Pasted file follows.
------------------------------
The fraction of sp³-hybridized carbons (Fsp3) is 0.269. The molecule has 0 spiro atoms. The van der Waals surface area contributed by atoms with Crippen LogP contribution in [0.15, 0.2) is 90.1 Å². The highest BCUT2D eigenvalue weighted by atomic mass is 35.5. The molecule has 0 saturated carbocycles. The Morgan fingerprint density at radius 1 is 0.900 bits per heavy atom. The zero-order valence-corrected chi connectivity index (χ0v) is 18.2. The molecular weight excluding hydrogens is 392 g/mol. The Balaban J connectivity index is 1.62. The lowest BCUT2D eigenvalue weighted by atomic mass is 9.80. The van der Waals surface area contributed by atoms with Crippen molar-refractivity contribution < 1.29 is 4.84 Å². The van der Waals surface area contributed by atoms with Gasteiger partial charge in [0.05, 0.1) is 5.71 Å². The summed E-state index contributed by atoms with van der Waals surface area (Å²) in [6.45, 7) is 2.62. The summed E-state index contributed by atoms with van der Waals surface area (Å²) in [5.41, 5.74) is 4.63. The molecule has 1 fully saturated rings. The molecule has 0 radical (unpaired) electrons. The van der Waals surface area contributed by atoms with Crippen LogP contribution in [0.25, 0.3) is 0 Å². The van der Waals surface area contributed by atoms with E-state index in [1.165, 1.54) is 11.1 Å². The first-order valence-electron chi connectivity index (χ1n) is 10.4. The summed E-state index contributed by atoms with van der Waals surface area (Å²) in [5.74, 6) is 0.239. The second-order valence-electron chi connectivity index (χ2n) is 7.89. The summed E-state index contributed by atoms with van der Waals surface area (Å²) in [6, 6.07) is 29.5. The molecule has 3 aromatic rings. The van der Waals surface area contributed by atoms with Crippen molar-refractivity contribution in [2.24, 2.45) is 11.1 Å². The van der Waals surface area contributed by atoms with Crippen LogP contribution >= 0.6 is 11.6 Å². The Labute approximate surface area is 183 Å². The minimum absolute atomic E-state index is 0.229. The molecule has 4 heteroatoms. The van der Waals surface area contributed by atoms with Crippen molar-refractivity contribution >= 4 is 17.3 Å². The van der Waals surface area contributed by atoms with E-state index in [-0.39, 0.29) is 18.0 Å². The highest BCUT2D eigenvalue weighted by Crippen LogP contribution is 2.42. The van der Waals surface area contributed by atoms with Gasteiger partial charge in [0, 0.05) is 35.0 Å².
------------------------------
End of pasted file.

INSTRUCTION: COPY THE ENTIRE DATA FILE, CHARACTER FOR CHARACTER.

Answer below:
The fraction of sp³-hybridized carbons (Fsp3) is 0.269. The molecule has 0 spiro atoms. The van der Waals surface area contributed by atoms with Crippen LogP contribution in [0.15, 0.2) is 90.1 Å². The highest BCUT2D eigenvalue weighted by atomic mass is 35.5. The molecule has 0 saturated carbocycles. The Morgan fingerprint density at radius 1 is 0.900 bits per heavy atom. The zero-order valence-corrected chi connectivity index (χ0v) is 18.2. The molecular weight excluding hydrogens is 392 g/mol. The Balaban J connectivity index is 1.62. The lowest BCUT2D eigenvalue weighted by atomic mass is 9.80. The van der Waals surface area contributed by atoms with Crippen molar-refractivity contribution < 1.29 is 4.84 Å². The van der Waals surface area contributed by atoms with Gasteiger partial charge in [0.05, 0.1) is 5.71 Å². The summed E-state index contributed by atoms with van der Waals surface area (Å²) in [6.45, 7) is 2.62. The summed E-state index contributed by atoms with van der Waals surface area (Å²) in [5.41, 5.74) is 4.63. The molecule has 1 fully saturated rings. The molecule has 0 radical (unpaired) electrons. The van der Waals surface area contributed by atoms with Crippen LogP contribution in [0.25, 0.3) is 0 Å². The van der Waals surface area contributed by atoms with E-state index in [1.165, 1.54) is 11.1 Å². The first-order valence-electron chi connectivity index (χ1n) is 10.4. The summed E-state index contributed by atoms with van der Waals surface area (Å²) in [5.74, 6) is 0.239. The second-order valence-electron chi connectivity index (χ2n) is 7.89. The summed E-state index contributed by atoms with van der Waals surface area (Å²) in [6, 6.07) is 29.5. The molecule has 3 aromatic rings. The van der Waals surface area contributed by atoms with Crippen molar-refractivity contribution in [2.24, 2.45) is 11.1 Å². The van der Waals surface area contributed by atoms with Crippen LogP contribution >= 0.6 is 11.6 Å². The Labute approximate surface area is 183 Å². The minimum absolute atomic E-state index is 0.229. The molecule has 4 heteroatoms. The van der Waals surface area contributed by atoms with Crippen molar-refractivity contribution >= 4 is 17.3 Å². The van der Waals surface area contributed by atoms with E-state index in [-0.39, 0.29) is 18.0 Å². The highest BCUT2D eigenvalue weighted by Crippen LogP contribution is 2.42. The van der Waals surface area contributed by atoms with Gasteiger partial charge in [0, 0.05) is 35.0 Å².